Sorry to bring up a bummer, but China is doing all it can to make sure you forget this image. But, it’s pretty important that we remember the things totalitarian states want us to forget. One awesome thing about the internets is that they’ve moved us past the era when technology helped a totalitarian state achieve absolute control over the distribution of information (as it was for much of the twentieth century) to an era when technology actively helps resist totalitarianism.
The NYT Lens blog has a good expurgation and analysis of this and three other photographers’ images of Tiananmen Square, including how the photographers smuggled the film out of a country already deadset on erasing the memory of the event.
So, I know that many people have already blogged about this (we found it on Famille Summerbelle’s blog, who found it on Design Shimmer), but I am insanely in love with Heather Benning’s life-sized dollhouse from 2007. What’s not to love? Farmhouse? Check! Dollhouse? Check! Canada? Check! The Saskatchewan artist converted an abandoned farmhouse in Manitoba into a full-sized, livable dollhouse. And, oh, how I’d love to live in it.
Oh, and on a doll-related note, a current project of Benning’s is Field Doll, a 12-foot tall mixed-media sculpture of a doll that Benning has carried around with her on her travels.
Enjoy more photos of Benning’s delightful dollhouse after the jump.
Continue reading Heather Benning’s Dollhouse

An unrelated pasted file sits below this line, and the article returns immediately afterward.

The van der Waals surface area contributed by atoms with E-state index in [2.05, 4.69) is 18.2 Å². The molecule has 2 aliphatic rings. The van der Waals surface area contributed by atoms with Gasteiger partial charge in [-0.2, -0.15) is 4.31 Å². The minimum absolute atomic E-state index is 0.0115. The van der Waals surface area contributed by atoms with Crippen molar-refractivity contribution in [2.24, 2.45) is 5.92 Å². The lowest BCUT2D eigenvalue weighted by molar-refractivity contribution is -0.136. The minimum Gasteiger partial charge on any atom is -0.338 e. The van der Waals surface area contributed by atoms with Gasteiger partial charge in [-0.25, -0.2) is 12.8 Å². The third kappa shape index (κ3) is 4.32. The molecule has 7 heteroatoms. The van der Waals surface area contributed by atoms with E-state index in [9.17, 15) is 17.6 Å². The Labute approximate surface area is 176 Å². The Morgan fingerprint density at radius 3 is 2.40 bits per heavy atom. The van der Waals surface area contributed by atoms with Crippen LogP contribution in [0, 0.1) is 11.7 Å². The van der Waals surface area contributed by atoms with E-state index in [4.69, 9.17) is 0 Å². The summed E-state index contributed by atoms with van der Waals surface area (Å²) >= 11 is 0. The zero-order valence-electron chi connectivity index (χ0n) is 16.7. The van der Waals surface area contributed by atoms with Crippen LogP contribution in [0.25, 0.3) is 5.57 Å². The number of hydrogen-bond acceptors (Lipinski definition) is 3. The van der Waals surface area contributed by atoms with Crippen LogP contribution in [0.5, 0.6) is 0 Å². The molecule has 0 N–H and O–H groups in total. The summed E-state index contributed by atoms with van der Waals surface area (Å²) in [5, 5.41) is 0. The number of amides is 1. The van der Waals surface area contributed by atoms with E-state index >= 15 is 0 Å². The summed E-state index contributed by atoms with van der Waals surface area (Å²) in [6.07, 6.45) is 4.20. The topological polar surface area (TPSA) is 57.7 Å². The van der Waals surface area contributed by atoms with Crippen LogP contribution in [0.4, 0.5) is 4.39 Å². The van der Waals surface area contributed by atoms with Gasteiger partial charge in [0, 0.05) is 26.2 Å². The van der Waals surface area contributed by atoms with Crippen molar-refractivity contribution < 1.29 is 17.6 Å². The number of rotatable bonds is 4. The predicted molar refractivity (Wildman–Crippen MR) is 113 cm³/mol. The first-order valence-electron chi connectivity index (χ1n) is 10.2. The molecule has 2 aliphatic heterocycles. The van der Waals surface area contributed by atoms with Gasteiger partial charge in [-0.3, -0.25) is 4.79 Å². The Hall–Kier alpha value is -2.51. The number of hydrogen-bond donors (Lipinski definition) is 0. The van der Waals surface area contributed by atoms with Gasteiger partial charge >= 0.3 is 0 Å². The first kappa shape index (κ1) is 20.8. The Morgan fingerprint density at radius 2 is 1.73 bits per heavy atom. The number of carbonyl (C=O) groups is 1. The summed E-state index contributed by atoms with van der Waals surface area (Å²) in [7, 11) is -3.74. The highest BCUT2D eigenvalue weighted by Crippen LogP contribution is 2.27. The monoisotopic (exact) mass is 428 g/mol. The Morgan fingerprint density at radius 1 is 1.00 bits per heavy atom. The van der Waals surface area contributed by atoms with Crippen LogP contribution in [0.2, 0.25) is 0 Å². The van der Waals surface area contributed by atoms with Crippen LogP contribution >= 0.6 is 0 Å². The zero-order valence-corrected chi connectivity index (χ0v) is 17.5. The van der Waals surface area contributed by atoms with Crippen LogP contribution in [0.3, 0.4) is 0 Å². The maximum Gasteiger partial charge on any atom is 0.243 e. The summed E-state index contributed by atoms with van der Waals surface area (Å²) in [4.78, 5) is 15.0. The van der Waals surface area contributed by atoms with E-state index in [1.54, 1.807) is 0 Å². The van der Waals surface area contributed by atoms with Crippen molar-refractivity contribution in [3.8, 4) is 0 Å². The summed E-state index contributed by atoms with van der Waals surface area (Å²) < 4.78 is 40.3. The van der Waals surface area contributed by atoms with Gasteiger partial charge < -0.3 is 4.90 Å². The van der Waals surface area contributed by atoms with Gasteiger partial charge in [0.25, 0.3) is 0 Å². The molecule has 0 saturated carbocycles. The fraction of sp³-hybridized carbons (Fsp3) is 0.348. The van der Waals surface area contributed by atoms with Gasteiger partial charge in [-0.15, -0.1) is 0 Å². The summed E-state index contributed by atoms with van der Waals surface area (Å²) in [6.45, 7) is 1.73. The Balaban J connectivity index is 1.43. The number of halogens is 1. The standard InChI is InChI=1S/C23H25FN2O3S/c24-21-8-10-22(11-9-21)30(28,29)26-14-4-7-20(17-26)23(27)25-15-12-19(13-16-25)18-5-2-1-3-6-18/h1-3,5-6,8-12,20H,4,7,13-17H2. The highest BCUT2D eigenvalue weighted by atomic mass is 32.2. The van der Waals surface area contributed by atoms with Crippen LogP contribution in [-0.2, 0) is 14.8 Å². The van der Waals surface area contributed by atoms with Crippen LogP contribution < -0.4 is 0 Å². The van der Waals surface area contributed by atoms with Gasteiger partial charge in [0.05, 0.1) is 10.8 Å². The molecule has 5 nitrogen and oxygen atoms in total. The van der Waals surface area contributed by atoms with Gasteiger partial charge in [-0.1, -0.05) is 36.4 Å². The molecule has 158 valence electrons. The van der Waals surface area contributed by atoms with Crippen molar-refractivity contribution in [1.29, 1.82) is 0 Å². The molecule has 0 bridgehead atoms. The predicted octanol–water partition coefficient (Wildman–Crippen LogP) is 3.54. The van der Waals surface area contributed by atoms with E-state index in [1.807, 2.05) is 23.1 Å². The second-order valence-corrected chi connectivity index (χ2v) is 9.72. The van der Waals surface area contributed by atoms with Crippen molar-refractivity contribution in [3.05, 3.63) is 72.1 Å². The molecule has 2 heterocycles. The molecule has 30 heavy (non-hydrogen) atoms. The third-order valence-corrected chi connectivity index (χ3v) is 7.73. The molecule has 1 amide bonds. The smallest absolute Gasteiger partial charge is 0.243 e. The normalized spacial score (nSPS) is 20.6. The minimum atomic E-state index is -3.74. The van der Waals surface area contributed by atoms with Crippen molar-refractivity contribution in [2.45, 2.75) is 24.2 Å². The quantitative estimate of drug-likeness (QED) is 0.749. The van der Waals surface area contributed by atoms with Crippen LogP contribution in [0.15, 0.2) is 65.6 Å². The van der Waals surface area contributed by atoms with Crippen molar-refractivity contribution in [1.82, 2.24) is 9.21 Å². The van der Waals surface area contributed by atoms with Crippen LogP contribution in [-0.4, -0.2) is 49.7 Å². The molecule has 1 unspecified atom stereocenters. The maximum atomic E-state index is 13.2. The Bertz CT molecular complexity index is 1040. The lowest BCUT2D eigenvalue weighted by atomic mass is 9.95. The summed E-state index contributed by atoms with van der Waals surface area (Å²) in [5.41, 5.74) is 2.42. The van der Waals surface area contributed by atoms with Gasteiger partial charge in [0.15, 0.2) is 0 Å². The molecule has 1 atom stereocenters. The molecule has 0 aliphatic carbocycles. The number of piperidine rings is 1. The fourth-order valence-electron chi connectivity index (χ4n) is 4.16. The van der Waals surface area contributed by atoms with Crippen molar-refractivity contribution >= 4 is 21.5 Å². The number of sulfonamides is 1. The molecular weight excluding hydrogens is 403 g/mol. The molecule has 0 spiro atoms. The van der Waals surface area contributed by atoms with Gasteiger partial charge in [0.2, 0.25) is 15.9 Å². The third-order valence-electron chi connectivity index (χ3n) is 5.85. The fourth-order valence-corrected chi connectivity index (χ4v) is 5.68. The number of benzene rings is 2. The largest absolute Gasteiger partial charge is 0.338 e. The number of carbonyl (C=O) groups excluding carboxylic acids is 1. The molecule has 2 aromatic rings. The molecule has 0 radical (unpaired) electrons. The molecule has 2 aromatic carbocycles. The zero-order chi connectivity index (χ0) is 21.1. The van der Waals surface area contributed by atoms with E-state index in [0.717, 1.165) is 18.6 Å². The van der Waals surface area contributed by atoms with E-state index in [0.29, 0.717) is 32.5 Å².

Sorry for the lack of posts from Owen and me lately â€” we’ve been on vacation. We promise to have some fun posts about our trip soon, but before that happens, I thought I’d post a little something in honor of the latest postal rate increase.
The USPS has only released a handful of stamps at the new letter rate (44Â¢), but I’m pretty psyched about these new Simpsons stamps and think the new king and queen love stamps are pretty lovely. Hopefully they’ll release some new artist stamps soon like the Nevelson, Noguchi or Chales and Ray Eames ones. If none of the designs from the USPS suit you, they now link to a few different outside companies that will print your designs on postage stamps.
So the New York Times Magazine this week was The Green Issue. The articles are pretty good, and they’re online with what looks like a lot of other media. I am excited for instance about electric cars that swap batteries rather than refuel. The weekly profile is on Stewart Brand (Whole Earth Catalog, WELL, Clock of the Long Now), who is fascinating and inspiring. But here’s my gripe: Windsor?
For this issue, the magazine’s feature headlines are all set in this most un-current of types. I know that I am a type geek, but I bet you can see it too this time: these bulbous, deco-a-go-go letters signify the past as surely as tie-dyes with bell-bottoms. Look at the characters “2009″: it looks frickin’ ludicrous to see our current date clothed in this type. It looked old-fashioned the first time Woody Allen used it (he favors the condensed cut) and it’s only gotten more willfully apart-from-the-times in the dozen times he’s kept using it since. (It looked old-fashioned even in the 1970s; like so much of the vernacular type of the day it was stolen from the art movements from half a century ealier.)
The rationale seems to be because it was used for the Whole Earth Catalog, but that doesn’t fly with me. This indicates to me the reader that environmentalism is best thought of as a phase from the 70s. If you’re going to report on the state of the world right now, NYTM, please please don’t use the vernacular type of yesteryear. In fact unless you want to evoke the 70s best to just keep your ITC locked away.